This is going to be a long post I must warn you. I’ll be sharing some thoughts on the three protagonist houses showing Haute Couture in Paris: Givenchy, Giorgio Armani and Chanel. A 70’s redux runs through those shows like the finest silk thread and I can see the shadow of one man cast over all three collections – Halston_
Give Me More// Givenchy par Riccardo Tisci
Reading Suzy Menkes’ and Sarah Mower’s reviews of Tisci’s efforts he pretty much had the audience eating out of the palm of his hand and gasping for more. I’m a huge fan of Givenchy womenswear and actually think the menswear is on the up – looking forward to see what effect the new head of menswear will have. The show centred on a less aggressive take on the 70’s. Doe-eyed Natalia Vodianova closed the show in a gobsmacking evening dress that poured itself into a flurry of gossamer-fine ombre pleats around her feet. The show was precise, modern, accomplished, relevant and beautiful. I agree with the slight tut-tutting that it was perhaps a bit too abbreviated but better that way than to induce front row snoozing.
The Halston Effect can be seen in the sculptural ruffles, sequins, chiffon cloaks and linear draping.
2010 Space Odyssey// Chanel Par Karl Lagerfeld
The man is bonkers but a bonkers genius if there ever was one. There’s no stopping him. The Chanel shows can sometimes induce the need to retch into the nearest champagne bucket but there isn’t a fashion house that reduces women to spluttering, stuttering heights of deranged obsession as Chanel. The sugary fondant fancy palette was a tad queasy and there were some proportions and flourishes that were just plain wrong but amidst all that there were some exits that made you realise how bloody important haute couture is. The sustaining of craft is reason enough for it to exist. Even if a single dress isn’t sold those petits mains need to be kept on a payroll. No other house pumps the lifeblood into couture like Chanel, love or loathe.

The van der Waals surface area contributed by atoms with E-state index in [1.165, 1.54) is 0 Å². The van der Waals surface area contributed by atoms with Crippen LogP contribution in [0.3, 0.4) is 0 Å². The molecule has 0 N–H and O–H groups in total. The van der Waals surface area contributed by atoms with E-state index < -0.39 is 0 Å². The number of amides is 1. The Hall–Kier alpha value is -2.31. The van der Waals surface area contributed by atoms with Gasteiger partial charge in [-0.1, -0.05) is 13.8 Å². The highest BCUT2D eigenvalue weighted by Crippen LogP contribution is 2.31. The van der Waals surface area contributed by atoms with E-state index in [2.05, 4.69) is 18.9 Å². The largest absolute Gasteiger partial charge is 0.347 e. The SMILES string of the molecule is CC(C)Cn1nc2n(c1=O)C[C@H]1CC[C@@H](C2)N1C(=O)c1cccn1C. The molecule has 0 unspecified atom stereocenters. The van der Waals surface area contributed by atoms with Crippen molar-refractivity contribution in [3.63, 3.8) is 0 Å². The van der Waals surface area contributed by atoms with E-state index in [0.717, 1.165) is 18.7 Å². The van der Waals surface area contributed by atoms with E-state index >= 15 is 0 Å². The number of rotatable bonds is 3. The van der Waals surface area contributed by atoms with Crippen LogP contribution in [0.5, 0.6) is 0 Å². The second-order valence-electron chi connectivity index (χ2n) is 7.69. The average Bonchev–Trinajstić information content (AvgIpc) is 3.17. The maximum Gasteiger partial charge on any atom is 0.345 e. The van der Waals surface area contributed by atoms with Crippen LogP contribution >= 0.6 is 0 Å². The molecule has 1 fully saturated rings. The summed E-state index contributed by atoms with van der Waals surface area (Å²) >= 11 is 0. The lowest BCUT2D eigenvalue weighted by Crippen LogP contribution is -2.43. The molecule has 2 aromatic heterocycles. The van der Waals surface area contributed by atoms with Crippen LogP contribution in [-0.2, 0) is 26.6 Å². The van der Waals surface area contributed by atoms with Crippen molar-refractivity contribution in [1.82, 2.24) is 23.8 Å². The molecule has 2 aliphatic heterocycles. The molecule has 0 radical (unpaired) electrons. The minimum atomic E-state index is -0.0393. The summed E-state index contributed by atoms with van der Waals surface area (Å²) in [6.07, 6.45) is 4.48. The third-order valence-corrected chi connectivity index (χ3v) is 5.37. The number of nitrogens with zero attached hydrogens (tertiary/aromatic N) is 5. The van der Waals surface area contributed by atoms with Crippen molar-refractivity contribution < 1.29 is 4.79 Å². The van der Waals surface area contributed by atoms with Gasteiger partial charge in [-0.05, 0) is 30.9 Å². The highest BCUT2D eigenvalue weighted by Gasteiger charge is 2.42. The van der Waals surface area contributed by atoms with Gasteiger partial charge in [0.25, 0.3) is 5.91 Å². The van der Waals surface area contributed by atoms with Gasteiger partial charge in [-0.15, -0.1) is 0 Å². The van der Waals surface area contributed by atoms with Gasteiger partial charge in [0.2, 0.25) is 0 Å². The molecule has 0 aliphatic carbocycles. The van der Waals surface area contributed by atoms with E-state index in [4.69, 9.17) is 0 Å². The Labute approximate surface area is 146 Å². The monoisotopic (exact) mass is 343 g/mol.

Despite the baroque-ice-queen-goes-to-Saturn-for-two-scoops-of -vanilla-and-one-of-pistachio theme there was a way of the 70’s about those draped satin columns, neat culotte pant suits and mirror ball sparkle. Sort of Marie Antoinette goes to Studio 54. Again, see Halston. In particular his pastel-hued dresses from 1972.
Full Circle//Giorgio Armani Privé
Lunar eclipse. Looking to the stars… literally. Cate Blanchet & co have a go-to for Oscar night. I’m not a huge fan of Armani but I respect his work. you know an Armani when you see one – so strong is his handprint. He styles every look himself and that makes his shows some of the most personal. I’ve actually warmed to the Privé collection and I’ll bet anything that next to Chanel no one else shifts more couture frocks. You look expensive in an Armani so it reasons that if you’re spending €50,000 on a dress you want to look so. Also he focussed on trousers, the hardest of garments to cut and perfect. Why don’t other houses push this?
La Luna. The Moon. Silver, space age organzas, a nocturnal palette, crescent motifs & circular cutting, the sporty, minimalist columns and, once again, sculpted ruffles. The influence of Halston is undoubtable.
Postscript. Looking forward to see where Marios Schwab takes the Halston brand next now it seems to be on fashion’s frontline again.
catwalk images http://www.style.com
HALSTON, An American Original: Elaine Gross & Fred Rottman, Harper Collins Publishing 1999